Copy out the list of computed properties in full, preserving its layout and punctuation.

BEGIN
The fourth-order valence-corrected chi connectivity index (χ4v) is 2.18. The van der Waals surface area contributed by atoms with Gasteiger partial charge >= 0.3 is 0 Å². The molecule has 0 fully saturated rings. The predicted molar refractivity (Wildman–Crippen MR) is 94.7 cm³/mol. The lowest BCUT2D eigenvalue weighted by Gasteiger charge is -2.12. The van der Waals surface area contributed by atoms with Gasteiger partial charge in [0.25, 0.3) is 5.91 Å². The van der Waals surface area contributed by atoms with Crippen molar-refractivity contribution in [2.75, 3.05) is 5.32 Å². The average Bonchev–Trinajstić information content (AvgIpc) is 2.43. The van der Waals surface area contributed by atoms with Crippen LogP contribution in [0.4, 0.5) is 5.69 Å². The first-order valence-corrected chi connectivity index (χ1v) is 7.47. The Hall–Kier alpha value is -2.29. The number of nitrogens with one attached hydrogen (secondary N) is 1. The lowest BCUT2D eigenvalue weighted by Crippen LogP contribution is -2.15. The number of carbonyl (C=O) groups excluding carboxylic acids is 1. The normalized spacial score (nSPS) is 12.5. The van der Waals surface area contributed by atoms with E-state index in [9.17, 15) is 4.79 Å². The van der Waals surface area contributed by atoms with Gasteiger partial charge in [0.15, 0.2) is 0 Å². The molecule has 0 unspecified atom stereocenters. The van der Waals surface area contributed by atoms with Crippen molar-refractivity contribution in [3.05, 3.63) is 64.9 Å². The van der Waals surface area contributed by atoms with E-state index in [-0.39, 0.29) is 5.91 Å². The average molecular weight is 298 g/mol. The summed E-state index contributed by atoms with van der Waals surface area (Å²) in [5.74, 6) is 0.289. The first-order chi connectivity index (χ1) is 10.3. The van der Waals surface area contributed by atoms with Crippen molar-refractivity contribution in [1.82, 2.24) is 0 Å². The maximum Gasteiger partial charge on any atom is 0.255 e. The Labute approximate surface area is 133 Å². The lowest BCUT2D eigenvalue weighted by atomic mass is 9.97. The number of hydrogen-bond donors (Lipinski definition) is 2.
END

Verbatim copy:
The fourth-order valence-corrected chi connectivity index (χ4v) is 2.18. The van der Waals surface area contributed by atoms with Gasteiger partial charge >= 0.3 is 0 Å². The molecule has 0 fully saturated rings. The predicted molar refractivity (Wildman–Crippen MR) is 94.7 cm³/mol. The lowest BCUT2D eigenvalue weighted by Gasteiger charge is -2.12. The van der Waals surface area contributed by atoms with Gasteiger partial charge in [0.25, 0.3) is 5.91 Å². The van der Waals surface area contributed by atoms with Crippen molar-refractivity contribution in [2.75, 3.05) is 5.32 Å². The average Bonchev–Trinajstić information content (AvgIpc) is 2.43. The van der Waals surface area contributed by atoms with Crippen LogP contribution in [0.4, 0.5) is 5.69 Å². The first-order valence-corrected chi connectivity index (χ1v) is 7.47. The Hall–Kier alpha value is -2.29. The number of nitrogens with one attached hydrogen (secondary N) is 1. The lowest BCUT2D eigenvalue weighted by Crippen LogP contribution is -2.15. The number of carbonyl (C=O) groups excluding carboxylic acids is 1. The normalized spacial score (nSPS) is 12.5. The van der Waals surface area contributed by atoms with E-state index in [9.17, 15) is 4.79 Å². The van der Waals surface area contributed by atoms with Gasteiger partial charge in [0.15, 0.2) is 0 Å². The molecule has 0 unspecified atom stereocenters. The van der Waals surface area contributed by atoms with Crippen molar-refractivity contribution in [3.05, 3.63) is 64.9 Å². The van der Waals surface area contributed by atoms with E-state index in [-0.39, 0.29) is 5.91 Å². The average molecular weight is 298 g/mol. The summed E-state index contributed by atoms with van der Waals surface area (Å²) in [5.74, 6) is 0.289. The first-order chi connectivity index (χ1) is 10.3. The van der Waals surface area contributed by atoms with Crippen molar-refractivity contribution in [1.82, 2.24) is 0 Å². The maximum Gasteiger partial charge on any atom is 0.255 e. The Labute approximate surface area is 133 Å². The lowest BCUT2D eigenvalue weighted by atomic mass is 9.97. The number of hydrogen-bond donors (Lipinski definition) is 2.